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Showing Up … Even When You Don't Feel Like It!

I didn’t want to show up this last Sunday morning. We’d had a late night (getting to bed at 11 is late, right?). I almost texted my director that I wouldn’t make it, but I didn’t. Then I woke up in the morning and repeatedly hit the snooze alarm. I almost texted my director that I wouldn’t make it, but again I didn’t. 

I drug myself out of bed finally, threw on clothes and swung by Starbucks. The line was long, but I didn’t care. It’d be OK if I was a little late. And I was.

There were two teachers in the room already, surrounded by happy 2-year-olds. They probably really didn’t need me this morning, I complained inside. Then Carson ran up to me with a toy and his cowboy boots that lit up. A hug from this sweet little boy reminded me why I was there.

Against the window, Martha sat with a little guy sobbing in her lap. He’d been in our class two weeks ago and cried the entire time. I figured we were in for the same again. But he saw me and toddled over with a pacifier planted in his mouth and tears streaming down his face. He plopped down in my lap. I wrapped my arms around him and could feel his little heart beating out of his chest. 

Either this stopped or we’d call his mom soon. So I took him out of the room (where we have floaters in the hallway). He wanted his mom and pointed to the parking lot because he thought she was out there. I walked him to the sanctuary to show him where his mom was. He calmed down … until we came back and he realized I wasn’t taking him to her.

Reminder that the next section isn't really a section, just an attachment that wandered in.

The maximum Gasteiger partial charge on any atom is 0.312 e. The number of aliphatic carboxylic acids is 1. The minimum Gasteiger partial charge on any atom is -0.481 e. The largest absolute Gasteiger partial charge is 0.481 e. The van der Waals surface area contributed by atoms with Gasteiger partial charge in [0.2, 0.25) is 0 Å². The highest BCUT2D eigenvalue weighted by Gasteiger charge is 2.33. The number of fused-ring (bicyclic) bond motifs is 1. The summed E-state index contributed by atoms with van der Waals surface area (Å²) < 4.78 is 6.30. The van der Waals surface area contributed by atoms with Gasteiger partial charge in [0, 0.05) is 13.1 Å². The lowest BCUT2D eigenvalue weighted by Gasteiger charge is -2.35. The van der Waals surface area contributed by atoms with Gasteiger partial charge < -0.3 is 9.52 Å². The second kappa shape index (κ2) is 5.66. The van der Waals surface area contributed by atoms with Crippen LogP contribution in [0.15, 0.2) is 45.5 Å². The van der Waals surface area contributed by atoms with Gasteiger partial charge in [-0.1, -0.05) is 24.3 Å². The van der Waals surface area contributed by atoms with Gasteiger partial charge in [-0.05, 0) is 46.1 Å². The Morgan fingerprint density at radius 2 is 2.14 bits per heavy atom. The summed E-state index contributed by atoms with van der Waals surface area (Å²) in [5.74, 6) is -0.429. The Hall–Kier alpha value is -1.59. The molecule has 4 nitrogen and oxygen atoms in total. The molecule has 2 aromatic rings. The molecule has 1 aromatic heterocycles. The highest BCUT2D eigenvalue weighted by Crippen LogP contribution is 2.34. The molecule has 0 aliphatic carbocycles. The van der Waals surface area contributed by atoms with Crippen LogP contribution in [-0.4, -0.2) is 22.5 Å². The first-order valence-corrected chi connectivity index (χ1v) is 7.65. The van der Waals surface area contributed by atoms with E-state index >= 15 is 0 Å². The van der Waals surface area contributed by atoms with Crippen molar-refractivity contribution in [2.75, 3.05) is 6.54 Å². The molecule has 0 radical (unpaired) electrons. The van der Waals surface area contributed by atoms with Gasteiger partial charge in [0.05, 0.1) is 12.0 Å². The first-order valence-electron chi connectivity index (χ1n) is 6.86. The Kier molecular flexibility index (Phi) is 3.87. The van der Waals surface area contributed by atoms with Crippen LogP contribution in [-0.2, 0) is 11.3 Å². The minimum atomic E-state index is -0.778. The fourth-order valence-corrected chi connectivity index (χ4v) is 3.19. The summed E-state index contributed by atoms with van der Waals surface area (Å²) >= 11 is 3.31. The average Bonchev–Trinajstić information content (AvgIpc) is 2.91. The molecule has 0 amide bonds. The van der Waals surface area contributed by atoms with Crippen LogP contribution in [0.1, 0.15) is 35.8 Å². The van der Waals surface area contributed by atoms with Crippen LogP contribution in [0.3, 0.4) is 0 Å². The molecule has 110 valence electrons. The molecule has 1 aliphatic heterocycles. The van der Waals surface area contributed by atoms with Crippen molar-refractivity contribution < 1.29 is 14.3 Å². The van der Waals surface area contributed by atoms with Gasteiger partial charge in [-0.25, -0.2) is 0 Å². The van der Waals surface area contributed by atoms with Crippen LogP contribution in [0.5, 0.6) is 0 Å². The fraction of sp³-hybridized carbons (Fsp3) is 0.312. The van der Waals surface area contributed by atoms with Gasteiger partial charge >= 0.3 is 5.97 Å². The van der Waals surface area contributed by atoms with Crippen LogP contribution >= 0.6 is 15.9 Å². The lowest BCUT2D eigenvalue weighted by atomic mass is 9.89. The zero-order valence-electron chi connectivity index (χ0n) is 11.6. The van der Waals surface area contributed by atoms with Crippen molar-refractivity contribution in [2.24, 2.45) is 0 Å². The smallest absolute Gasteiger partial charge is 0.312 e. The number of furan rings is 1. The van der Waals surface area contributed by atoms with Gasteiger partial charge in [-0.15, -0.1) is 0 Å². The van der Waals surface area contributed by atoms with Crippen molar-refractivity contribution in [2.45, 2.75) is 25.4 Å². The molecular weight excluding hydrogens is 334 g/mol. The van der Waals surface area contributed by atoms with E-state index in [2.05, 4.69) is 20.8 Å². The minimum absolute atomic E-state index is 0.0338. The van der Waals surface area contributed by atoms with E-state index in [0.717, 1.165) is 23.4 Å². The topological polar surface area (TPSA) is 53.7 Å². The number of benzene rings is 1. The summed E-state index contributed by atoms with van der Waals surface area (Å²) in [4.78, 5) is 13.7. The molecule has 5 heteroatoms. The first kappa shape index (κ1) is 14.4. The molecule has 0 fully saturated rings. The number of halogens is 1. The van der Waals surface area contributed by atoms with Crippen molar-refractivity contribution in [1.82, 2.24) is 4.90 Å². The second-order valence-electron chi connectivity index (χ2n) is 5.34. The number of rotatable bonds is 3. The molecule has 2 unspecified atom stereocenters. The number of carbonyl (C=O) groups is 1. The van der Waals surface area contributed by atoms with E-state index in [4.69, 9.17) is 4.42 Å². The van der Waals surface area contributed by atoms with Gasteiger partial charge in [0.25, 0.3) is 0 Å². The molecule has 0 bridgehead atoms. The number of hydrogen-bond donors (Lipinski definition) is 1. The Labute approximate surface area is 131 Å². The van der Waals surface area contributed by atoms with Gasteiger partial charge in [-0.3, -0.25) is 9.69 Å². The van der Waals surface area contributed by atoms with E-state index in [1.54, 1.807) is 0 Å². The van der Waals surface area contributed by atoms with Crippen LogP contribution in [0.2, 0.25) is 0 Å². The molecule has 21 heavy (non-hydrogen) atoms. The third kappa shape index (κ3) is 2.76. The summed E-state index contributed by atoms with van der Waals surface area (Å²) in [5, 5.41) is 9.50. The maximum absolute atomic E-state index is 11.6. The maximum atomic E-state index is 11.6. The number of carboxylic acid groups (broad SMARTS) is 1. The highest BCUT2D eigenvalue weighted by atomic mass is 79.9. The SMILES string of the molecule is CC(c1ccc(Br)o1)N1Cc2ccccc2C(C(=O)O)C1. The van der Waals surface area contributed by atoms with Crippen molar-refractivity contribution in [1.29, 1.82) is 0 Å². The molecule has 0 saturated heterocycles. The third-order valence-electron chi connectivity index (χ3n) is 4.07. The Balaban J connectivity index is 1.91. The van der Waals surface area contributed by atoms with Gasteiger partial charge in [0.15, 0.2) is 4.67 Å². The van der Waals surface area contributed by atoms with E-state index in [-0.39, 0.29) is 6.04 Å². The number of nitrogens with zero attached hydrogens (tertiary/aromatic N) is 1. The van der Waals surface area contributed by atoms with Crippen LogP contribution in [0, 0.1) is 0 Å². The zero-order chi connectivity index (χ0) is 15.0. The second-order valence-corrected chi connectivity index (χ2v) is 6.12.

We sat on a bench outside our room because when we went in, his heart pounded and he sobbed. Our director said it was OK to stay out because of our hallway floaters. One of them got us a few books, so we read on the bench. And he continued to ask for his mom—but no more crying. 

Soon a 3-year-old joined us on the bench. He wanted his mom, too. So I read to him. 

Our sweet floater got coloring pages, crayons and toys. So we set up a little classroom in the hallway. We read, played, colored, fretted, walked and finally sang “Jesus Loves Me.”

When the two moms came to pick up their sweet children, the boys were elated to leave. The older one happily showed his mom the page he’d colored, and my little one just clung to his mom.

I told her how we’d spent the hour (not mentioning I’d checked the clock every five minutes!). I explained he was making progress and we’d keep working on it. She was grateful and relieved.

Who knows what God wanted to do in these two moms’ lives and hearts while we spent the morning in the hallway. Who knows what might not have happened if I’d given into my feelings and just stayed home that morning.

I’m so grateful I showed up to volunteer in our children’s ministry that morning—for those two little boys and for their moms. God helped me see my little acts of service really do matter, and I need to keep showing up even when I don’t feel like it. 

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Christine Yount Jones is Content Director for Outreach Media Group. She has published several books and hundreds of articles about ministry in the last three decades. Before his death in 2003, Michael Yount and Christine had three children. Now, she and her husband, Ray Jones, together have five grown kids.